Motorola came out with an influential chip, the 68000, one year after Intel developed their first 16 bit processor. It could address 16 megabytes and act like a 32 bit processor internally. Brands like Macintosh, Amiga and Atari personal computers popularly used this chip.

 

The New RISC

While the RISC was considered a modern concept akin to the 1990s, it can really be traced back to the mid-19602 and Seymour Cray’s CDC 6600. RISC design was simple in design, and enabled sophisticated architectural tactics to be used to boost the speed of the instructions. While the term RISC wasn’t used, IBM formalized the principles in its IBM 801.

RISC grew popular in the late 1980s, after which IBM attempted to market the design as the Research OPD Mini Processor CPU. However, this was not successful. Eventually, the chip became the nucleus of the I/O processor for the IBM 3090.

RISC initially came from University research projects in the US, including the Berkeley RISC 1 which was started by David A. Patterson and his colleagues in 1980. He had been thinking about the challenges of designing a CPU with the VAX architecture. He sent in a document to Computer about it, but it was rejected because of the poor use of silicon. It was at this point that Patterson went down the path of RISC path.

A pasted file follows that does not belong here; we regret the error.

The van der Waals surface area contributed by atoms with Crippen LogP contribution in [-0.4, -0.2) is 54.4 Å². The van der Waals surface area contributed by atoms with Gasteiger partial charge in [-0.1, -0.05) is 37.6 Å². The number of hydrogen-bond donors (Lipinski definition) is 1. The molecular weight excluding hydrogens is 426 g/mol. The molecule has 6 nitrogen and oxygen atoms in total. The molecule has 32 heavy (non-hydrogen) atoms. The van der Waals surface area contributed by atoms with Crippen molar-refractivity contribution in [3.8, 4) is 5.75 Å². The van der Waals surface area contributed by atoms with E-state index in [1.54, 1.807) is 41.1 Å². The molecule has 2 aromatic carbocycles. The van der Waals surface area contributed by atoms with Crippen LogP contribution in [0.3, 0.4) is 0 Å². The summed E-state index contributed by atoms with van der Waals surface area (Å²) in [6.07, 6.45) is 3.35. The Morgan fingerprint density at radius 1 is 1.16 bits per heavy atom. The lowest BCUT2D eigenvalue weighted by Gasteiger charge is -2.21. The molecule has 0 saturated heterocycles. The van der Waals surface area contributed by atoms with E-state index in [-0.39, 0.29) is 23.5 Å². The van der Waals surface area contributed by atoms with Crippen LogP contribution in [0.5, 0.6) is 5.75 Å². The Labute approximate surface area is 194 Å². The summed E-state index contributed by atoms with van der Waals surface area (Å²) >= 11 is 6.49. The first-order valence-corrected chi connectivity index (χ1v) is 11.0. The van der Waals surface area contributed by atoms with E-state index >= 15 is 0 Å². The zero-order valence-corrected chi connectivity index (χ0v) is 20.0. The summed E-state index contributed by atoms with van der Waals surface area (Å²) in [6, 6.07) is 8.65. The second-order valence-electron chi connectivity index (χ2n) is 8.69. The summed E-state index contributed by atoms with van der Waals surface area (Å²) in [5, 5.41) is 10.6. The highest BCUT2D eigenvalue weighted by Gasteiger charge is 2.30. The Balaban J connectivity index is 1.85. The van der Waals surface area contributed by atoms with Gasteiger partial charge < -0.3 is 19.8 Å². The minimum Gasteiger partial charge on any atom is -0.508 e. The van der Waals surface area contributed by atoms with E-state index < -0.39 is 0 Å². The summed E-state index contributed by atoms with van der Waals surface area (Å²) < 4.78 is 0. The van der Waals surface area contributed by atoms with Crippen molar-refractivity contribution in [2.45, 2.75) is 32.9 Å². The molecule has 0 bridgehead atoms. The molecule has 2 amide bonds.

The RISC I, II and SPARC families have register windows, which are a unique feature, considering a CPU only has a few registers that the programmer can see. But this set can be exchanged for another set as the programmer so chooses. This offered a low subroutine overhead thanks to quick context switches. By the mid-1980s, the term RISC became a buzzword, and Intel applied it to its 80486 processor.

At approximately the same time that the Berkeley projects were released, Acorn, a UK home computer firm, was in search of a processor to be swapped with the 6502. After reviewing commercial microprocessors, they determined that they weren’t advanced enough. In 1983, they started their own project and designed an RISC microprocessor, which resulted in the ARM, which is likely the closest to an authentic RISC of any processor.

 

The Transputer

In 1979, Inmos was developed by the UK government to create state-of-the-art silicon-based goods to be used across the globe. In 1980, Inmos worked on its first microprocessor, but two of the engineers, David May and Robert Milne, held inflexible positions regarding their ideas of the architecture for it. Milne believed that the Inmos chip, named the Transputer, should have been the first chip in the world to run Ada.